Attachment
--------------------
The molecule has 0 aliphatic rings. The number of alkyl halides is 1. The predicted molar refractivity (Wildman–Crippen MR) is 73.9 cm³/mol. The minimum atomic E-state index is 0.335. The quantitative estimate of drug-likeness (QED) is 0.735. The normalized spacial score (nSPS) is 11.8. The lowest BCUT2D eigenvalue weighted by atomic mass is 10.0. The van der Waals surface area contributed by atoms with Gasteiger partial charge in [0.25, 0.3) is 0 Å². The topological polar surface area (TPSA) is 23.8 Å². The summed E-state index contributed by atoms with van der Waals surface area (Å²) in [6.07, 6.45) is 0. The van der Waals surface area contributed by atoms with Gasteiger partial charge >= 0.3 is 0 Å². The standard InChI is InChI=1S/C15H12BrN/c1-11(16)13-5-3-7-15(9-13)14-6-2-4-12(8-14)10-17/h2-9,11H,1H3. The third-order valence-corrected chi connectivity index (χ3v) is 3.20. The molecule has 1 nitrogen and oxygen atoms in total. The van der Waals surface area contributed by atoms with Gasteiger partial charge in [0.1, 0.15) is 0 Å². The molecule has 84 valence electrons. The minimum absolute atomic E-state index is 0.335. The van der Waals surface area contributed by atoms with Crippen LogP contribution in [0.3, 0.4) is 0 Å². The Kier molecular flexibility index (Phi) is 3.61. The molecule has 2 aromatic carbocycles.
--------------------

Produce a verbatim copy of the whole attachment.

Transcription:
The molecule has 0 aliphatic rings. The number of alkyl halides is 1. The predicted molar refractivity (Wildman–Crippen MR) is 73.9 cm³/mol. The minimum atomic E-state index is 0.335. The quantitative estimate of drug-likeness (QED) is 0.735. The normalized spacial score (nSPS) is 11.8. The lowest BCUT2D eigenvalue weighted by atomic mass is 10.0. The van der Waals surface area contributed by atoms with Gasteiger partial charge in [0.25, 0.3) is 0 Å². The topological polar surface area (TPSA) is 23.8 Å². The summed E-state index contributed by atoms with van der Waals surface area (Å²) in [6.07, 6.45) is 0. The van der Waals surface area contributed by atoms with Gasteiger partial charge >= 0.3 is 0 Å². The standard InChI is InChI=1S/C15H12BrN/c1-11(16)13-5-3-7-15(9-13)14-6-2-4-12(8-14)10-17/h2-9,11H,1H3. The third-order valence-corrected chi connectivity index (χ3v) is 3.20. The molecule has 1 nitrogen and oxygen atoms in total. The van der Waals surface area contributed by atoms with Gasteiger partial charge in [0.1, 0.15) is 0 Å². The molecule has 84 valence electrons. The minimum absolute atomic E-state index is 0.335. The van der Waals surface area contributed by atoms with Crippen LogP contribution in [0.3, 0.4) is 0 Å². The Kier molecular flexibility index (Phi) is 3.61. The molecule has 2 aromatic carbocycles.